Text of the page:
How to Install Redis on Ubuntu 18.04

In this tutorial, I will take you through the steps to install redis on Ubuntu 18.04. As defined in Redis Documentation Redis is an in-memory data structure project implementing a distributed, in-memory key-value database with optional durability. It supports various abstract data structures like string, map, sets, lists, sorted sets, Hashes etc.

Redis is unimaginably fast as it is written in C Language which deals with memory addresses directly and it is basically a NoSQL Database.

Install Redis on Ubuntu 18.04

Step 1: Prerequisites

You only require a running Ubuntu 18.04 machine along with sudo access.

How to Install Redis on Ubuntu 18.04 1

Step 2: Update the System

Firstly you need to update your system using apt-get update command.

root@localhost:~# apt-get update
Hit:1 http://in.archive.ubuntu.com/ubuntu bionic InRelease
Get:2 http://in.archive.ubuntu.com/ubuntu bionic-updates InRelease [88.7 kB]
Get:3 http://in.archive.ubuntu.com/ubuntu bionic-backports InRelease [74.6 kB]
Get:4 http://security.ubuntu.com/ubuntu bionic-security InRelease [88.7 kB]
Hit:5 http://ppa.launchpad.net/ansible/ansible/ubuntu bionic InRelease
Get:6 http://in.archive.ubuntu.com/ubuntu bionic-updates/main amd64 Packages [81 6 kB]
Get:7 http://security.ubuntu.com/ubuntu bionic-security/main amd64 Packages [593 kB]
Get:8 http://security.ubuntu.com/ubuntu bionic-security/main i386 Packages [413 kB]
Get:9 http://security.ubuntu.com/ubuntu bionic-security/main amd64 DEP-11 Metada ta [38.6 kB]
Get:10 http://security.ubuntu.com/ubuntu bionic-security/main DEP-11 48x48 Icons [17.6 kB]
Get:11 http://security.ubuntu.com/ubuntu bionic-security/main DEP-11 64x64 Icons [41.5 kB]
Get:12 http://security.ubuntu.com/ubuntu bionic-security/universe i386 Packages [601 kB]
Get:13 http://security.ubuntu.com/ubuntu bionic-security/universe amd64 Packages [626 kB]
Get:14 http://security.ubuntu.com/ubuntu bionic-security/universe Translation-en [209 kB]
Get:15 http://security.ubuntu.com/ubuntu bionic-security/universe amd64 DEP-11 M etadata [42.2 kB]
Get:16 http://security.ubuntu.com/ubuntu bionic-security/universe DEP-11 48x48 I cons [16.4 kB]
Get:17 http://security.ubuntu.com/ubuntu bionic-security/universe DEP-11 64x64 I cons [111 kB]
Get:18 http://security.ubuntu.com/ubuntu bionic-security/multiverse amd64 DEP-11 Metadata [2,464 B]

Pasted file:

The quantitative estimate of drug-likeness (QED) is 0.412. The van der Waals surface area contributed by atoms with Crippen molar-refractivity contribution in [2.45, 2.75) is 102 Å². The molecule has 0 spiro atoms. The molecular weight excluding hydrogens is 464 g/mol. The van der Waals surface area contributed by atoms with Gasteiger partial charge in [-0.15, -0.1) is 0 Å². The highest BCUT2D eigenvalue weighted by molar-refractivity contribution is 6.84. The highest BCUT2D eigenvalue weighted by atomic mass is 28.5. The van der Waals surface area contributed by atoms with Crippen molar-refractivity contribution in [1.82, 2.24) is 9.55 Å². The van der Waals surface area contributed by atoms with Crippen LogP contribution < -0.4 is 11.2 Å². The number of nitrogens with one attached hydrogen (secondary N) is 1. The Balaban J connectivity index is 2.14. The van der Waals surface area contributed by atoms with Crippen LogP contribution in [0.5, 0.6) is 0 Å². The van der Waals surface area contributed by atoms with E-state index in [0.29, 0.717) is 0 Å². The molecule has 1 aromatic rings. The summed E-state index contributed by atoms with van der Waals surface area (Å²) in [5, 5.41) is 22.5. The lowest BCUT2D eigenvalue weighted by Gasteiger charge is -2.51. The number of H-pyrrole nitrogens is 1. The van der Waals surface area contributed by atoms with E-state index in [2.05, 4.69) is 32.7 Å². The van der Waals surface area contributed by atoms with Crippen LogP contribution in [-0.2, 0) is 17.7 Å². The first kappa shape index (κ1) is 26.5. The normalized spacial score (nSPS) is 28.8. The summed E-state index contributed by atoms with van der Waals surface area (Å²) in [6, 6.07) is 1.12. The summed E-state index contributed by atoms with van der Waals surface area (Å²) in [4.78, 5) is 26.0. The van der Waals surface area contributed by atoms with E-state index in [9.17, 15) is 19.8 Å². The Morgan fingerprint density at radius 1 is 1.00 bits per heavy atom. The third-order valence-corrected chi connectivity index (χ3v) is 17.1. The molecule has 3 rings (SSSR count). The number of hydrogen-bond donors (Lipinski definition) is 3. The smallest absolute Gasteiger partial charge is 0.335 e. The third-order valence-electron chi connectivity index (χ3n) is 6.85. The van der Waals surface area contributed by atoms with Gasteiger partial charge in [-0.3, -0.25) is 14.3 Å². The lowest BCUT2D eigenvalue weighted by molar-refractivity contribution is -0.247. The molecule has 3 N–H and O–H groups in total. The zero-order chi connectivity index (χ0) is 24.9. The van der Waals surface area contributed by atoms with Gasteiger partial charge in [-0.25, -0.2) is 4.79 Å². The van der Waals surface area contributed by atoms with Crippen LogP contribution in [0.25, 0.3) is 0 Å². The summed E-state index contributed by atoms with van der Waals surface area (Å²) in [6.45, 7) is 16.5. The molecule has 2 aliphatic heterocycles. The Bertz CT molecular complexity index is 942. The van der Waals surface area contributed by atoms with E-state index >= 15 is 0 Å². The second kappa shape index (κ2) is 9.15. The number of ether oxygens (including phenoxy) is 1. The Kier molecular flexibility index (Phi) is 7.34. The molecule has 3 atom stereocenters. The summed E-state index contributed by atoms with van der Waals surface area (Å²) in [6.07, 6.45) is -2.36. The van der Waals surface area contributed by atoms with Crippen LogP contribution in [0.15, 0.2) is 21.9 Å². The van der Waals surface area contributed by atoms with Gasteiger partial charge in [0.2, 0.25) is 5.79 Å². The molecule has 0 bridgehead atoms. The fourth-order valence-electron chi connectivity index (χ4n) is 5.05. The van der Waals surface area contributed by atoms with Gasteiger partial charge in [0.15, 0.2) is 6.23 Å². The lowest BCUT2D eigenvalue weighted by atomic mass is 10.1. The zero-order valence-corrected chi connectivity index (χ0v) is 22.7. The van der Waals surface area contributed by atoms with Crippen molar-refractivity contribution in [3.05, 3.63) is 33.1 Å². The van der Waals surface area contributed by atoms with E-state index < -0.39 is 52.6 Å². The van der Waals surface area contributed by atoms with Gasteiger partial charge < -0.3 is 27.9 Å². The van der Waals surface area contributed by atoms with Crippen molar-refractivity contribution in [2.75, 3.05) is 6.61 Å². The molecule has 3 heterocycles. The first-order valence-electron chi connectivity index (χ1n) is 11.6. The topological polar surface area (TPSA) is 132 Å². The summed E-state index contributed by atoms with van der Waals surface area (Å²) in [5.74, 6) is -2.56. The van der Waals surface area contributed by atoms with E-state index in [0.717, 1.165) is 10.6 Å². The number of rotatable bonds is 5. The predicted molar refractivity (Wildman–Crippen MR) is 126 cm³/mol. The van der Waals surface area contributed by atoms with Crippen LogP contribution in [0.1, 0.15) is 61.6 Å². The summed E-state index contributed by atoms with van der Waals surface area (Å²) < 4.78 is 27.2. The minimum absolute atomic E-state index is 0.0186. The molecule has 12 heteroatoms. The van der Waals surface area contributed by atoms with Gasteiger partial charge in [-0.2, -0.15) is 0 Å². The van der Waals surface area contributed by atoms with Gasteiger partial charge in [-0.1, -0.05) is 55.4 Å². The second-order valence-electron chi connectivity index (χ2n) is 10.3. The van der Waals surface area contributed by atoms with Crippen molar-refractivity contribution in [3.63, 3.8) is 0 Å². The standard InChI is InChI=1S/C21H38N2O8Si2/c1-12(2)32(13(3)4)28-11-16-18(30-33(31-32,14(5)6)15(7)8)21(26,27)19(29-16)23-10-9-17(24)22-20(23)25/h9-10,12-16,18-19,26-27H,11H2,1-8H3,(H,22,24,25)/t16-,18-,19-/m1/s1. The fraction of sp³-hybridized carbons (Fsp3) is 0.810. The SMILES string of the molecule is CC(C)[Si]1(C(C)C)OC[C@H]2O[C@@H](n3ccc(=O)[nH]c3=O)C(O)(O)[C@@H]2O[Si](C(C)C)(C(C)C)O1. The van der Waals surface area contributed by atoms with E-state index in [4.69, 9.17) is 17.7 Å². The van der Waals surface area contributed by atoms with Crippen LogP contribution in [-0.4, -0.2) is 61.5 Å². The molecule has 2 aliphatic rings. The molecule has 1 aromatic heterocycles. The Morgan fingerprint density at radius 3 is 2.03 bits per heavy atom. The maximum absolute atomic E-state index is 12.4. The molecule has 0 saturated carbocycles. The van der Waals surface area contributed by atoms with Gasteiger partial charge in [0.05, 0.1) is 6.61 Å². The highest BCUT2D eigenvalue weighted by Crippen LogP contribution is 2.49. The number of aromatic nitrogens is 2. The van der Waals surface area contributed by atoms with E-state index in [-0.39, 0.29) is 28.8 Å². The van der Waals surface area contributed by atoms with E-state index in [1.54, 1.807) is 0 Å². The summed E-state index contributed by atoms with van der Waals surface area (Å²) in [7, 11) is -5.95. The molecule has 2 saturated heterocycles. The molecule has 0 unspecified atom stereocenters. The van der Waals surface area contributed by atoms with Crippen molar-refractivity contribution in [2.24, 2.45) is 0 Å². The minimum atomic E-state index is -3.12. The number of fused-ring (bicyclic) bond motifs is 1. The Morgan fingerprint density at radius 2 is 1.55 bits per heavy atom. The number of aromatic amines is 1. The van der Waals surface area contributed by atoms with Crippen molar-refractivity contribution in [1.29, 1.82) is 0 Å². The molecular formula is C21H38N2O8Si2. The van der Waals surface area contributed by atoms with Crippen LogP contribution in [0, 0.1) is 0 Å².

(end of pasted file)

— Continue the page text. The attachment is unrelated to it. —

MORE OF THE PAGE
..........................................................................................................................................................................

 

Step 3: Install Redis Server

Once updated, Install Redis server using apt get install redis-server command.

root@localhost:~# apt-get install redis-server -y
Reading package lists... Done
Building dependency tree
Reading state information... Done
The following additional packages will be installed:
libjemalloc1 redis-tools
Suggested packages:
ruby-redis
The following NEW packages will be installed:
libjemalloc1 redis-server redis-tools
0 upgraded, 3 newly installed, 0 to remove and 230 not upgraded.
Need to get 634 kB of archives.
After this operation, 3,012 kB of additional disk space will be used.
Get:1 http://in.archive.ubuntu.com/ubuntu bionic/universe amd64 libjemalloc1 amd64 3.6.0-11 [82.4 kB]
Get:2 http://in.archive.ubuntu.com/ubuntu bionic-updates/universe amd64 redis-tools amd64 5:4.0.9-1ubuntu0.2 [516 kB]
Get:3 http://in.archive.ubuntu.com/ubuntu bionic-updates/universe amd64 redis-server amd64 5:4.0.9-1ubuntu0.2 [35.4 kB]
Fetched 634 kB in 0s (1,345 kB/s)
.............................................................................................

Step 4: Configure Redis Service

After successfully installing the redis service you need to find the supervised directive in /etc/redis/redis.conf and change its value from “no” to “systemd” as shown below. Then save and exit.

root@localhost:~# cat /etc/redis/redis.conf | grep -i supervised
# supervised no - no supervision interaction
# supervised upstart - signal upstart by putting Redis into SIGSTOP mode
# supervised systemd - signal systemd by writing READY=1 to $NOTIFY_SOCKET
# supervised auto - detect upstart or systemd method based on
supervised systemd

Step 5: Restart Redis Service

Once configuration is done, you need to restart the Redis service for the changes to get reflected. It is also worth noting that by default redis service will run on redis port 6379 as can be seen below.

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root@localhost:~# systemctl restart redis

Check the status of Redis Service after doing restart.

root@localhost:~# systemctl status redis
● redis-server.service - Advanced key-value store
Loaded: loaded (/lib/systemd/system/redis-server.service; enabled; vendor preset: enabled)
Active: active (running) since Tue 2019-12-10 02:58:43 IST; 9s ago
Docs: http://redis.io/documentation,
man:redis-server(1)
Process: 3397 ExecStop=/bin/kill -s TERM $MAINPID (code=exited, status=0/SUCCESS)
Process: 3400 ExecStart=/usr/bin/redis-server /etc/redis/redis.conf (code=exited, status=0/SUCCESS)
Main PID: 3402 (redis-server)
Tasks: 4 (limit: 2333)
CGroup: /system.slice/redis-server.service
└─3402 /usr/bin/redis-server 127.0.0.1:6379

Step 6: Test Redis Server

Once service is restarted, we can test Redis Server Connection by setting the key value pair. Here we will set the value of key hello to cyberithub. So when you try to access the value of hello using get, you will see the value cyberithub in the output. This is the most simplistic way to test Redis Server Connection.

127.0.0.1:6379> set hello cyberithub
OK
127.0.0.1:6379> get hello
"cyberithub"

Also Read: How to Install Terraform on CentOS/RedHat 7

References: Redis Documentation 

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